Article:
Melissa F. Olson is a deceptively good story teller. Boundary Crossed comes across as a fun, light, “beach” read, and it is. More often than not, when we categorize a book this way we also mean there’s no real meat, little in the way of character and that it certainly doesn’t address is compelling issues. Nicely enough, Ms. Olson brings all of that to her “fun” read. So, it’s good story telling without being a difficult story to follow. There’s reflection without much angst (hey, every story needs a little angst), plot without a bunch of artificial plot mechanisms and embedded values without it being a “Message” book. In other words, it’s pretty near the epitome of what a light, summer read ought to be and when we settle for light reads that do less, we’re, well, settling. The book’s the story and setting seem so natural as to have been effortless creations. That’s a little like saying Fred Astaire’s dancing appears effortless and, perhaps not gravity-free, “gravity–lite.” It takes well-honed craft to leave that impression.
Let me step back a bit; the book’s protagonist is Allison “Lex” Luther (OK a little cheesy wink to Superman). She is working at a convenience store when a couple come in for diapers. However, the baby for whom they’re shopping turns out to be Lex’s niece Charlie (daughter of her dead sister Sam). Oh, and they’re vampires. As you can imagine, chaos and danger ensues. It appears that she is stabbed to death but survives and with that survival discovers the world’s not as she once thought. Along with vampires, there are werewolves and witches, of which she’s one.
So here’s a girl who has powers of which she was unaware, living in a world with creatures she recently considered merely mythic and thrust into a world of danger and intrigue. Sound familiar? Maybe, but the devil is in the details and the execution. Ms. Olson’s protagonist is in her early thirties, not a teen. While her reaction to this newly discovered world is initial shock, she doesn’t panic or step into super-mode. he deals with it as a former Army Sargent who has been deployed in Iraq, shocked but functional. In fact, one of the many qualities about this book I love is the plausible way events unfold and the characters interact with them. These characters and this world are believable from the initial introduction to the world to the way it works. Lex spends much of the book recovering from constantly feeling behind-the-eight-ball yet coping. Wouldn’t you? The interaction of the characters with Lex and each other seem to fit. There are few cookie-cutter characters or relationships. It’s all very down to earth, which, if you come to think about it, is a weird thing to say about paranormal world but one of the best complements you could give.
While I feel quite at home in this world, that doesn’t mean it’s tame or dull. She populates her world with intriguing characters, some of whom are easier to peg than others. There’s Simon, the University of Colorado professor and bohemian witch and Lily Pellar, his laid-back sister. There’s their intense Mom, Hazel Pellar, head of the witches in the area. There’s stud-muffin Quinn, who’s a bit of a private detective and fix-it man for the Vampires. I’ve given these folks a quick characterization but they are not caricatures. From John, Lex’s brother-in-law to her dad Richard Luther, former hippie and current shoe entrepreneur, they are colorful and don’t follow a pre-set script. Well, obviously they do, but they don’t appear to. All of these characters, relationships and world building occurs organically within the context of the action and dialog with little exposition.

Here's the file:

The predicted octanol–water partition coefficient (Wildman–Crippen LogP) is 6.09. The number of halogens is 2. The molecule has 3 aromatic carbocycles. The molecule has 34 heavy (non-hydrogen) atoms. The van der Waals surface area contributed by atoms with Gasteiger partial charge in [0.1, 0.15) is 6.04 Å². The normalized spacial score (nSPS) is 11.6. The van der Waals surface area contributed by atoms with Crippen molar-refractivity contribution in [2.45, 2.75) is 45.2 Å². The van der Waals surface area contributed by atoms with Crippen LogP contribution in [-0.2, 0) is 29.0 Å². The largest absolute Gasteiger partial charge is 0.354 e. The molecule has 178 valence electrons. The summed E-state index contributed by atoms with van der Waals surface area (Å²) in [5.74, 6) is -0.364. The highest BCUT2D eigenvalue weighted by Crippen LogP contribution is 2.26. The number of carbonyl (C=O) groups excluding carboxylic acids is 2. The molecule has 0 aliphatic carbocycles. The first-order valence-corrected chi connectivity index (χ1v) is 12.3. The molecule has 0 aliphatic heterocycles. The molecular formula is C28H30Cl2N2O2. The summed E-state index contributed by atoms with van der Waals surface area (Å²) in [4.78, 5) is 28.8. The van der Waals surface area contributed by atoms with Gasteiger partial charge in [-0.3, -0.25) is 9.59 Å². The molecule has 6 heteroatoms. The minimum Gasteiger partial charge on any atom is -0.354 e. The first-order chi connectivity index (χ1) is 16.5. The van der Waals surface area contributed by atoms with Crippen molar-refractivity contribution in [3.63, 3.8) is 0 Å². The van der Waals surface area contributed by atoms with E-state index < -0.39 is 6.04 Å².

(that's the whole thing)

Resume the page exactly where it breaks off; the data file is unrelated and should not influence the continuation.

So what are these things I love about Boundary Crossed?
- The people are down to earth.
- Les has some experience (in her early 30s).
- It feels like a plausible world; the introduction to the world is handle especially well.
- Lex is overwhelmed but coping.
- The writing, including dialog, fits the story and the setting.
- It has the right amount of exposition; most revelations are embedded in the dialog and action of the story.
- Intriguing characters.
What are some elements of which I’m less fond?
- Quinn borders on being a perfect guy (with some difficult history, plus vampire).
- While characters are intriguing and well fleshed-out, we don’t see as much development throughout the story as I would like.
While I went back and forth between the Kindle and the Audible versions of the story (using that delightful bit of magic, Whispersync for Voice), I mostly listened to it. I did this because Kate Rudd is the narrator. In fact, I was drawn to the book because Kate Rudd was the narrator rather than my usual find-the-book-and-hope-the-narrator-is-good mode. (For some other great books she narrates see, The Mad Scientist’s Daughter, The Fault in Our Stars, Timebound and Time’s Edge). I hadn’t read anything by Ms. Olson previously or knew much about her. I’ve read and like paranormal/urban fantasy, but it’s not a genre that naturally draws me in. So, while I’m a pretty big fan of Ms. Rudd’s narration, I think it was a particularly wonderful bit of serendipity that has her reading this book. Her voice is grounding. It lends itself towards projecting genuine characters and a rooted normalcy even in the least normal settings. So the genuine nature of Ms. Olson’s world and characters was only enhanced by Ms. Rudd’s performance of her book. If you like audiobooks, I highly recommend buying that version for this book.
Ms. Olson does a beautiful job presenting her world, characters and crises in plausible ways while keeping the book light and fun. I look forward to her second book in this series, Boundary Lines, due in October and will add the Scarlett Bernard series to my ever growing TBR list. I commend Boundary Crossing for your beach, plane and park (and any other location) reading pleasure.